How to Design a Garden ala Piet Oudulf

Piet Oudulf is famous. One might even say he is to landscape design what Mick Jagger is to rock n’ roll.

Strangers call the Dutch designer by his first name. Journalists jostle for an interview. And people flock to his gardens as they would a rock concert, whether it’s the High Line in New York or the Olympic Park in Stratford.

Many of Oudulf’s gardens are in chic locations or attached to big-name architects, but the reason people return again and again is his planting.

The signature Oudolf style calls for drifts of grasses, perfectly suitable perennials, and garden beds that look beautiful even in the depths of winter.
The signature Oudolf style calls for drifts of grasses, perfectly suitable perennials, and garden beds that look beautiful even in the depths of winter.
(Photo: Esther Westerveld/Flickr)

Dynamic, Playful, and Breathtaking Designs

Oudulf’s designs – which experts agree exemplify the New Perennial Movement – offer something unmistakably wild and alive.

Countless gardeners and landscape artists have dog-eared Oudolf’s book, Planting: A New Perspective. A quick perusal of the photographs on its pages will tell you what the fuss is all about. 

The signature Oudolf style calls for drifts of grasses, perfectly suitable perennials, and garden beds that look beautiful even in the depths of winter.

His plant combinations are dynamic, breathtaking, and playful: designed to captivate across all four seasons. You are as likely to marvel at decaying seed heads in winter as you would a spring blossom.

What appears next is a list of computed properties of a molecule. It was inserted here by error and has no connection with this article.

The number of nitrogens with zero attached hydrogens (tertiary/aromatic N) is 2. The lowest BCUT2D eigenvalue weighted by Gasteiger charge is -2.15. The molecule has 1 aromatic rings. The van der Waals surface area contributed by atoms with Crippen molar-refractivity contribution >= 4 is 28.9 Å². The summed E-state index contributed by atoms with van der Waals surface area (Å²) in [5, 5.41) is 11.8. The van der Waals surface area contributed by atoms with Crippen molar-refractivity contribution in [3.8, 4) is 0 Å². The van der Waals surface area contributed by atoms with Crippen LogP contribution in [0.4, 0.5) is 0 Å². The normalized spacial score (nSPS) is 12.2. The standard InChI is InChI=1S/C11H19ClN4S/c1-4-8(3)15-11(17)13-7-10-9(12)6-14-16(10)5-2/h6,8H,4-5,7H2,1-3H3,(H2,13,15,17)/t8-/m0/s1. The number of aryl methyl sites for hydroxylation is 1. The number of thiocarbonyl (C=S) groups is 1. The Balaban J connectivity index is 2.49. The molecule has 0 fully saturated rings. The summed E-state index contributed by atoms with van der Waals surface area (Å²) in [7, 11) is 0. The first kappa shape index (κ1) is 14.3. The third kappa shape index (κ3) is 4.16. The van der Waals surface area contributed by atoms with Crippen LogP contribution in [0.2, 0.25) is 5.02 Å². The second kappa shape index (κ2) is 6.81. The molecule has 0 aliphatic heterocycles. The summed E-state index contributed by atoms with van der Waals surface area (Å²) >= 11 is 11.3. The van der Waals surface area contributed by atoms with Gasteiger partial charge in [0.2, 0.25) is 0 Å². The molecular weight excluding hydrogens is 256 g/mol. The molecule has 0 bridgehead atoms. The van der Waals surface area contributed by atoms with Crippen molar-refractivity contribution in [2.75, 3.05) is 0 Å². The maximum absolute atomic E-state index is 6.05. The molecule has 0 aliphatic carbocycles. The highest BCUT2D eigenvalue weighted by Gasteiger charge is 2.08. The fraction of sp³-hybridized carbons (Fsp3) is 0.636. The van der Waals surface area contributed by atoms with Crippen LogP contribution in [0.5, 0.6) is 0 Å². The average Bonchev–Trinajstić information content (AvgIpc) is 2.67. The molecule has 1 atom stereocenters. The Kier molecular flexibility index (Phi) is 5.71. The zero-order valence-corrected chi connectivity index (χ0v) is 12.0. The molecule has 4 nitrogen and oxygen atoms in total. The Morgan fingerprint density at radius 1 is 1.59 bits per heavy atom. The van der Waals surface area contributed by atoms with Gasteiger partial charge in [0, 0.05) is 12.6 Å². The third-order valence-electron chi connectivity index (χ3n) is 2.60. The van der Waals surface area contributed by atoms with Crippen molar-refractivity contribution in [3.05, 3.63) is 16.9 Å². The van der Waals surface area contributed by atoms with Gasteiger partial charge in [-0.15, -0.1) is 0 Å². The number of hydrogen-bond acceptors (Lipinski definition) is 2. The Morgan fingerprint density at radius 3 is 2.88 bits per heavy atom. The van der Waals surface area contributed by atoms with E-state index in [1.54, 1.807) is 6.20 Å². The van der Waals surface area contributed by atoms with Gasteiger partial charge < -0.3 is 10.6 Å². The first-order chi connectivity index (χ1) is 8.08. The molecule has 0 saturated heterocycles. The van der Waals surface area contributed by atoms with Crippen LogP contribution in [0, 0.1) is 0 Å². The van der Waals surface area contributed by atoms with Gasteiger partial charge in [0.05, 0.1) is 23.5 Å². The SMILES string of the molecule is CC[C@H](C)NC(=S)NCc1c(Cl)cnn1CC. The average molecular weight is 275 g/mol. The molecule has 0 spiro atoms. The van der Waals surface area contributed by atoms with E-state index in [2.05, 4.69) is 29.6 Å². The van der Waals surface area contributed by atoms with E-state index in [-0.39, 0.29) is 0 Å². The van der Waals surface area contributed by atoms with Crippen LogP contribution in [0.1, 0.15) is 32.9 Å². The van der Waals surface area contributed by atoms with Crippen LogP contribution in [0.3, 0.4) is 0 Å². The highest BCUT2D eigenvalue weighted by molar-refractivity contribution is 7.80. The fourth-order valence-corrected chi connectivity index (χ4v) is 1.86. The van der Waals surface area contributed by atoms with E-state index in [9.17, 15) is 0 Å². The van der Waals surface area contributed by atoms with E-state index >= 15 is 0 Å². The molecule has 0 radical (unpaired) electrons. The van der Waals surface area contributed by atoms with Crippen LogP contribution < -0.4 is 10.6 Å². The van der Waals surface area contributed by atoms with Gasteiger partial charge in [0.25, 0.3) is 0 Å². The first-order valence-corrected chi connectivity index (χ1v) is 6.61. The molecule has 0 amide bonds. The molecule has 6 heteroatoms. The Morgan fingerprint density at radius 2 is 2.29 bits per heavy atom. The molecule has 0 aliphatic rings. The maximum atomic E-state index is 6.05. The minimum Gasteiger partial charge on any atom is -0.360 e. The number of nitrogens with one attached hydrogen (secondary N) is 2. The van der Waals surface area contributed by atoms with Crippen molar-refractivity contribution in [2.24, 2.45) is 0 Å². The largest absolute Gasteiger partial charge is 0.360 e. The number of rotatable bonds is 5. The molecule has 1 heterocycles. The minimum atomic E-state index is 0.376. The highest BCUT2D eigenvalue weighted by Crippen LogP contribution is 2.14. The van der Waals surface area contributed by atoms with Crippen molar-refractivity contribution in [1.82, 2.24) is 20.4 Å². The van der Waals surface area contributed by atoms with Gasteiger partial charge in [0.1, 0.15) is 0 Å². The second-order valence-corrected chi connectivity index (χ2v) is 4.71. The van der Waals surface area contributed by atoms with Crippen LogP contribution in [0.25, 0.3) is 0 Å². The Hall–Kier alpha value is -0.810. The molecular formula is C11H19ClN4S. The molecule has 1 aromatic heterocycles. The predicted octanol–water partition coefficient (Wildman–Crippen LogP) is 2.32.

Here are some of the basic principles of Piet Oudolf’s style that you can use for your own garden

Oudulf's gardens offer something unmistakably wild and alive.
Oudulf’s garden designs offer something unmistakably wild and alive. (Photo: Ryan Somma/Flickr)

1. Garden for all four seasons.

To create a four-season garden, start by planting perennials and grasses that thrive in your area. The more resilient the plant, the better it will withstand changes in weather.

Learn whether the plants are perennial or short-lived. “That is the most essential thing,” says Oudulf. “If you create a garden, you want to have it for a long period, not just for a season.”

When the flowers wither, leave the plants in place instead of cutting them back. Sturdy stalks and dried seed pods will stand up to frost and snow, coated in white. In the dead of winter, they will take on a fascinating otherworldliness.

To create a four-season garden, start by planting perennials and grasses that thrive in your area.
To create a four-season garden, start by planting perennials and grasses that thrive in your area. (Photo: John Lord/Flickr)

2. Plant grass in hazy masses.

Grasses set a mood in a garden, much like candlelight at a dinner table. Plant grasses in masses to create a soft, blurred background for other plants. The effect is a romantic, easy-going look.

“Grasses have very long lives and are stress-tolerant,” once said in an interview. “They don’t need as much water or care as perennials do.”